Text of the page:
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The Different Faces of Hyponatremia: Multifaceted Patients and Multidisciplined Providers

The Different Faces of Hyponatremia: Multifaceted Patients and Multidisciplined Providers

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The Different Faces of Hyponatremia: Multifaceted Patients and Multidisciplined Providers

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  1. The Different Faces of Hyponatremia: Multifaceted Patients and Multidisciplined Providers Alpesh N. Amin, MD, MBA Professor of Medicine Chair, Department of Medicine Executive Director, Hospitalist Program University of California, Irvine School of Medicine Arthur Greenberg, MD Professor of Medicine Division of Nephrology Department of Medicine Duke University School of Medicine Durham, North Carolina Paul J. Hauptman, MD Professor of Internal Medicine Division of Cardiology Assistant Dean, Clinical and Translational Research St. Louis University School of Medicine St. Louis, Missouri Steven l. Zacks, MD, MPH, FRCPC Associate Professor of Medicine Division of Gastroenterology and Hepatology The University of North Carolina at Chapel Hill School of Medicine

  2. Prevalence and Epidemiology of Hyponatremia • Most common disorder of electrolytes, affecting 15% to 30% of acutely and chronically hospitalized patientsa • Approximately 1 million hospitalizations per year are due to hyponatremia as a primary or secondary diagnosis • Direct cost of managing hyponatremia is estimated to range from $1.6 to $3.6 billion per year in the United Statesb a. From Schrier R.[1] b. From Boscoe A, et al. [2]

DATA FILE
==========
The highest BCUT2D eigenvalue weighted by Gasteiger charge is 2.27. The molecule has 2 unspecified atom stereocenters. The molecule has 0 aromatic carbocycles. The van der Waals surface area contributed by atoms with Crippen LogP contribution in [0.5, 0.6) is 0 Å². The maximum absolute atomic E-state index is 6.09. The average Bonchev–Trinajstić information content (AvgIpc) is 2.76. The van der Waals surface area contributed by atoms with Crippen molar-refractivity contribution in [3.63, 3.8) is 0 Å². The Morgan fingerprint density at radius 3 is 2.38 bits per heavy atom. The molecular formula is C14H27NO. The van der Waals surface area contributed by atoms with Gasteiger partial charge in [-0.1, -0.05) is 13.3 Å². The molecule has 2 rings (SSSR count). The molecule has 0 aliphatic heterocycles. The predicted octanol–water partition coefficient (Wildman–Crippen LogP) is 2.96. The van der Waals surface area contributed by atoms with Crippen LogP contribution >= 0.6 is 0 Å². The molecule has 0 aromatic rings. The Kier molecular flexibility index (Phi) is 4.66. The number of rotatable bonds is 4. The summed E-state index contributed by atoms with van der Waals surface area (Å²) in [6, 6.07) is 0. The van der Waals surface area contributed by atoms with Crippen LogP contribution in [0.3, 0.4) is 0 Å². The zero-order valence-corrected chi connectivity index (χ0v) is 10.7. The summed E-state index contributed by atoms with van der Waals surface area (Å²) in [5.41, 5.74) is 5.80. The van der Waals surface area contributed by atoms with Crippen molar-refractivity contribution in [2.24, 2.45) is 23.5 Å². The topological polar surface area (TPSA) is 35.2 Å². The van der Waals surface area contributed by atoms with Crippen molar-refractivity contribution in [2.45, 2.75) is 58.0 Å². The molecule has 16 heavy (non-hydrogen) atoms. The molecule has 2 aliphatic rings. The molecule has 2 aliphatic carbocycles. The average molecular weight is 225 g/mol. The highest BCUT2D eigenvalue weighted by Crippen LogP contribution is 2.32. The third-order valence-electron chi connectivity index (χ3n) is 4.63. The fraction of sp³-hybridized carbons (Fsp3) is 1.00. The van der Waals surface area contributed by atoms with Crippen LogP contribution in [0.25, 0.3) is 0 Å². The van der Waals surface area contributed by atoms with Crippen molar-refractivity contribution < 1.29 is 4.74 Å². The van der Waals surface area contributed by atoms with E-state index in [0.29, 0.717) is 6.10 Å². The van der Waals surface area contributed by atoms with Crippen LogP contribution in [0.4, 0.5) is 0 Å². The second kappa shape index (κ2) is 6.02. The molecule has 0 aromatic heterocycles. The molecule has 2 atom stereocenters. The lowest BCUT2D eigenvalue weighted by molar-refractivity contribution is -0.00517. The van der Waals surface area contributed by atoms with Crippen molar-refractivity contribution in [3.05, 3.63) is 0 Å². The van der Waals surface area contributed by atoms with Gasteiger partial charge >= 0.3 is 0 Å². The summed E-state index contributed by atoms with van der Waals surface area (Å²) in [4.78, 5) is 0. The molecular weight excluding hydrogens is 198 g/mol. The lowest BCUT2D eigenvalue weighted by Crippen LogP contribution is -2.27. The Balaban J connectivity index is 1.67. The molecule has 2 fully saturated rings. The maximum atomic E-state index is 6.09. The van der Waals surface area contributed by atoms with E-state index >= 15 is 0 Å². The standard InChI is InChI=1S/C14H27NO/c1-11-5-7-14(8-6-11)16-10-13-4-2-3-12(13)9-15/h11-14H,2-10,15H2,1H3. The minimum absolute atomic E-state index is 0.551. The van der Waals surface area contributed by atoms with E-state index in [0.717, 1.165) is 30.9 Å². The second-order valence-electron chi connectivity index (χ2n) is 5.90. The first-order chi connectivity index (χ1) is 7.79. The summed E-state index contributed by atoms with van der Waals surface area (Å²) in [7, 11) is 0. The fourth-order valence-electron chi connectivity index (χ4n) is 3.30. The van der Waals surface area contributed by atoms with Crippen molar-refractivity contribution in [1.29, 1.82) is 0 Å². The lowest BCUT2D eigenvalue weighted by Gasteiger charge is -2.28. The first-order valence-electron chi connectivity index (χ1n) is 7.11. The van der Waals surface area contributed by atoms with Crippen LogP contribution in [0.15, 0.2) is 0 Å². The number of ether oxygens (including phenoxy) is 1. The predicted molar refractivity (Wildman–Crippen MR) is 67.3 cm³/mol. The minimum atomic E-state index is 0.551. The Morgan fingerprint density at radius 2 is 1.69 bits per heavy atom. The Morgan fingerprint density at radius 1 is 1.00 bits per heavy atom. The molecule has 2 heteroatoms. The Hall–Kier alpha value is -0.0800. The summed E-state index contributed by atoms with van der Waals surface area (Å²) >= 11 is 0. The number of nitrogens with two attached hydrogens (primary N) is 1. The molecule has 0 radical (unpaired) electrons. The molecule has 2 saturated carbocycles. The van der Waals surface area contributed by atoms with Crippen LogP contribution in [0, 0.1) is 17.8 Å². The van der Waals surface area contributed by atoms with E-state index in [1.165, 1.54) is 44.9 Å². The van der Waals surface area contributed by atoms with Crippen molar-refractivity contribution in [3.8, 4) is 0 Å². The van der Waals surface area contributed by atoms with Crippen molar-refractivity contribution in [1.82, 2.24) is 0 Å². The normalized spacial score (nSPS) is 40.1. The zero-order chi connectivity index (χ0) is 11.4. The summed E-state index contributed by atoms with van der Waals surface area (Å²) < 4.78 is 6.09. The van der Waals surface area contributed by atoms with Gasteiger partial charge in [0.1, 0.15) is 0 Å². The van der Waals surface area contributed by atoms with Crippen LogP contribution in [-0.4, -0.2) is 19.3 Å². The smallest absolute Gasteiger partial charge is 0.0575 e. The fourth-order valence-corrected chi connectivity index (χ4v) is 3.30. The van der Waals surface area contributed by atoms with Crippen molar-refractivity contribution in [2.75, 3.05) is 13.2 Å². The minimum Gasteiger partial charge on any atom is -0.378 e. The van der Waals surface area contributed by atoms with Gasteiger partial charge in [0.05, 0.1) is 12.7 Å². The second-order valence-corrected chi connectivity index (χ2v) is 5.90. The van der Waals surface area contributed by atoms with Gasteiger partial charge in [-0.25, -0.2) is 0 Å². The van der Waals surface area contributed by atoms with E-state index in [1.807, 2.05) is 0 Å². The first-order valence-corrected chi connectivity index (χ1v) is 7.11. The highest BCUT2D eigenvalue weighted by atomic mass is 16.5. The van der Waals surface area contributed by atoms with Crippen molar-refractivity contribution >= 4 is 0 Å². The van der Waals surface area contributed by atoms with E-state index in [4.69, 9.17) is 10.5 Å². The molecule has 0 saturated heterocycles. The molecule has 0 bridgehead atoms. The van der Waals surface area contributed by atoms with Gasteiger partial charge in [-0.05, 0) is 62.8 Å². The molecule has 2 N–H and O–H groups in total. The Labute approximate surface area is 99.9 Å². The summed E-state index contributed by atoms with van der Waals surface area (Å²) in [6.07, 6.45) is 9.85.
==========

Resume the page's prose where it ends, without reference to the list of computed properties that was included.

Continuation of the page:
3. Patients At Risk for Hyponatremia • Primarily caused by inappropriately elevated plasma AVP, which is secreted in response to increased plasma osmolality or decreased volume/pressure (hypovolemia) and results in water reabsorption • Etiology varies with classification • Hypovolemia (gastrointestinal/dermal/third-space loss, diuretics) • Euvolemia (SIADH, drugs [diuretics, SSRIs, carbamazepine, TCAs, phenothiazines, etc]) • Hypervolemia (heart failure, cirrhosis, renal failure) • Clinical manifestation of underlying medical conditions and hyponatremia may provide important diagnostic and prognostic information

  4. Treatment Challenges • Acute, severe hyponatremia can cause substantial morbidity and mortality • Mortality is higher in patients with a wide range of underlying diseases • Overly rapid correction can cause severe neurologic deficits and death

  5. Definition of Hyponatremia Hyponatremia: serum sodium ≤ 135 mEq/La *Neurologic manifestations are also influenced by the speed of onset of hyponatremia a. From Adrogué HJ, Madias NE et al.[3] b. From Thompson.[4]